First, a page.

Smoked Durkey



Brine fresh or (mostly) defrosted turkey for about 12-16 hours.
Add frozen duck. This will keep brine in cooler cold for next 24 hours or so.

If brining in a cooler, add ice in a ziplock bag if temperature gets over 40F. This keeps the ice from diluting the brine.
I force a bowl or pot down on top of the turkey as it brines to keep it submerged.

Stir the brine and turkey every 12 hours or so. The salt may not disolve at first, and the stirring should keep the brine near saturation as the bird is treated.

Remove turkey from brine after about 48 hours.
Place in cold water bath for about 30 minutes to an hour.

Smoke turkey for 2-3 hours at 225F.

While turkey is smoking, remove duck from brine for a 30 minute to 1 hour rest in cold water. Allow to cure for the next hour or two in the fridge while turkey is smoking.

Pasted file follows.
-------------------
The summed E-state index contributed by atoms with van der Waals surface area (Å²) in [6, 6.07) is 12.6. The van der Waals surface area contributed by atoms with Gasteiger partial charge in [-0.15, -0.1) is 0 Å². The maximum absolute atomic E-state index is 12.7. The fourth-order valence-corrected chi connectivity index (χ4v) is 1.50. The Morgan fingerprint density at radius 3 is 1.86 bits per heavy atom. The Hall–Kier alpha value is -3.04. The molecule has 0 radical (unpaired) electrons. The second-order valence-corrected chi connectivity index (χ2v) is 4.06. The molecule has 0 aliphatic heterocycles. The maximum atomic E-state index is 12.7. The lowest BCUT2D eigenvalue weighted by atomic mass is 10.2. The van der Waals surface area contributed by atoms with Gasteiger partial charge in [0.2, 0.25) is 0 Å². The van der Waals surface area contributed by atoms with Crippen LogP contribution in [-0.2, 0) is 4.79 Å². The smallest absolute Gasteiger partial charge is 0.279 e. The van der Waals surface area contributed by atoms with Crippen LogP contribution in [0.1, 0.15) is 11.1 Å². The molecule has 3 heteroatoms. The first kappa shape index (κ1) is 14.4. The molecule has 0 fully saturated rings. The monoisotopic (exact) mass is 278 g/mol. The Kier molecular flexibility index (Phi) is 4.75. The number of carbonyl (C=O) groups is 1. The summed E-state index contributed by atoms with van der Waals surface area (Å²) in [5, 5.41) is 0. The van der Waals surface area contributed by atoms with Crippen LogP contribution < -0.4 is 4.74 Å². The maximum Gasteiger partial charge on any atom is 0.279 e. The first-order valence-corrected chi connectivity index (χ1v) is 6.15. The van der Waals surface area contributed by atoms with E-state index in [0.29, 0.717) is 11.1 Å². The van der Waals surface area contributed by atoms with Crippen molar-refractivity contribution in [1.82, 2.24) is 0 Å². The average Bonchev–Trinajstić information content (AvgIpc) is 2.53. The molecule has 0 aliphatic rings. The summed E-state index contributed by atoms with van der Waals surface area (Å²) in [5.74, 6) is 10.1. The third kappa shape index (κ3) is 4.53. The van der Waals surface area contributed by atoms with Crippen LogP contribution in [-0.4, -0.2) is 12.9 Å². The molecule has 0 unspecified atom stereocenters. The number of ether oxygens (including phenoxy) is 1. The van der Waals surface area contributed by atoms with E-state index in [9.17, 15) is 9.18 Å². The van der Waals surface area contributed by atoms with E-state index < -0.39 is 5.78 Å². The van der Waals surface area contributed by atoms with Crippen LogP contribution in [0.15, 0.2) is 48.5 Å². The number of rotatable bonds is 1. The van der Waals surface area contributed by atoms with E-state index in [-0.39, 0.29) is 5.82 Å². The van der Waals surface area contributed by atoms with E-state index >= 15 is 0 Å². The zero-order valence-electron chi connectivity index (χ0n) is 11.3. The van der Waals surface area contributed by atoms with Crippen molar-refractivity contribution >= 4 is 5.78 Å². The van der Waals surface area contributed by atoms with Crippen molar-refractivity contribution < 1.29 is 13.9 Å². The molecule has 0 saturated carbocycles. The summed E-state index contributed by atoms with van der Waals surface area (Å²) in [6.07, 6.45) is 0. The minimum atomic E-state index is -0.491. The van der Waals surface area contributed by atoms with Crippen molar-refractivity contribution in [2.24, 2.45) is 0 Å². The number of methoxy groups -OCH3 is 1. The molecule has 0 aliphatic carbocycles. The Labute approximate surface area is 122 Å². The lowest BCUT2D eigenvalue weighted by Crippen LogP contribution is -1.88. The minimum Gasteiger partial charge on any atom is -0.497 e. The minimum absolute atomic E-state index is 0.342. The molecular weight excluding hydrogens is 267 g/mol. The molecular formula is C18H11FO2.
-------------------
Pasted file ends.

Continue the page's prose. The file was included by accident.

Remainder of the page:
Place duck on top rack, over turkey. Fat will drip from the duck and baste the turkey. Make sure that the turkey breasts are in a position where they will receive the bulk of the duck drippings.

Smoke for an additional 2-3 hours until both duck and turkey breasts reach 165F.

Allow Duck and turkey to rest for about an hour, breast side down, or on the bottom, covered with foil or similar to keep them from cooling too fast.


These times are for a medium sized turkey, about 12-14 lbs, and a fairly small duck, about 3-4 pounds. Times and amount of brine will change for larger or smaller birds.


Brine should have about 1.5c salt (NOT iodized, use kosher, or pure sea salt) to 1c brown sugar. This is enough brine for my typical birds, barely submerged in a tight-fitting cooler. You can use a brining bag, or baking bag to reduce the amount of liquid around the brining birds.

Increase/decrease the brine as the birds vary from the "medium" size listed above.

I reserve about 1/5 of the brine salt/sugar to add along with the duck.

You can spice the brine, but it is not absolutely necessary.
I use:

Last modified: Sun Dec 22 15:29:53 MST 2013